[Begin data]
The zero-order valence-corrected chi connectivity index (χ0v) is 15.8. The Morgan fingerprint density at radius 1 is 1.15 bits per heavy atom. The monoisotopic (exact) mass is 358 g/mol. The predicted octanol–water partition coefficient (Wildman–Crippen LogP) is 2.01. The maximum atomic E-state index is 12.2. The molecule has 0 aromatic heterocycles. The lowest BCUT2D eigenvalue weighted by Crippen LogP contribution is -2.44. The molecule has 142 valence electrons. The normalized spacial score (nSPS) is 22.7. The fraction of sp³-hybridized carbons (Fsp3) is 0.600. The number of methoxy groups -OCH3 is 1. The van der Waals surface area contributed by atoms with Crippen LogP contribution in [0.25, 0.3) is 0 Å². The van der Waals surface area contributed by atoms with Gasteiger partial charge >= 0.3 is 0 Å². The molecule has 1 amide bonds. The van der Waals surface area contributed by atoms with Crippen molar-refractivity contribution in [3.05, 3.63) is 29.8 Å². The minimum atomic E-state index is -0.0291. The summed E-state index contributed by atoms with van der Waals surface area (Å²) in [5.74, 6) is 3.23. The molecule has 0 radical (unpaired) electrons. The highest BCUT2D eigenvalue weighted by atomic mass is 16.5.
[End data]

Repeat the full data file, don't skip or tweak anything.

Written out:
The zero-order valence-corrected chi connectivity index (χ0v) is 15.8. The Morgan fingerprint density at radius 1 is 1.15 bits per heavy atom. The monoisotopic (exact) mass is 358 g/mol. The predicted octanol–water partition coefficient (Wildman–Crippen LogP) is 2.01. The maximum atomic E-state index is 12.2. The molecule has 0 aromatic heterocycles. The lowest BCUT2D eigenvalue weighted by Crippen LogP contribution is -2.44. The molecule has 142 valence electrons. The normalized spacial score (nSPS) is 22.7. The fraction of sp³-hybridized carbons (Fsp3) is 0.600. The number of methoxy groups -OCH3 is 1. The van der Waals surface area contributed by atoms with Crippen LogP contribution in [0.25, 0.3) is 0 Å². The van der Waals surface area contributed by atoms with Gasteiger partial charge >= 0.3 is 0 Å². The molecule has 1 amide bonds. The van der Waals surface area contributed by atoms with Crippen molar-refractivity contribution in [3.05, 3.63) is 29.8 Å². The minimum atomic E-state index is -0.0291. The summed E-state index contributed by atoms with van der Waals surface area (Å²) in [5.74, 6) is 3.23. The molecule has 0 radical (unpaired) electrons. The highest BCUT2D eigenvalue weighted by atomic mass is 16.5.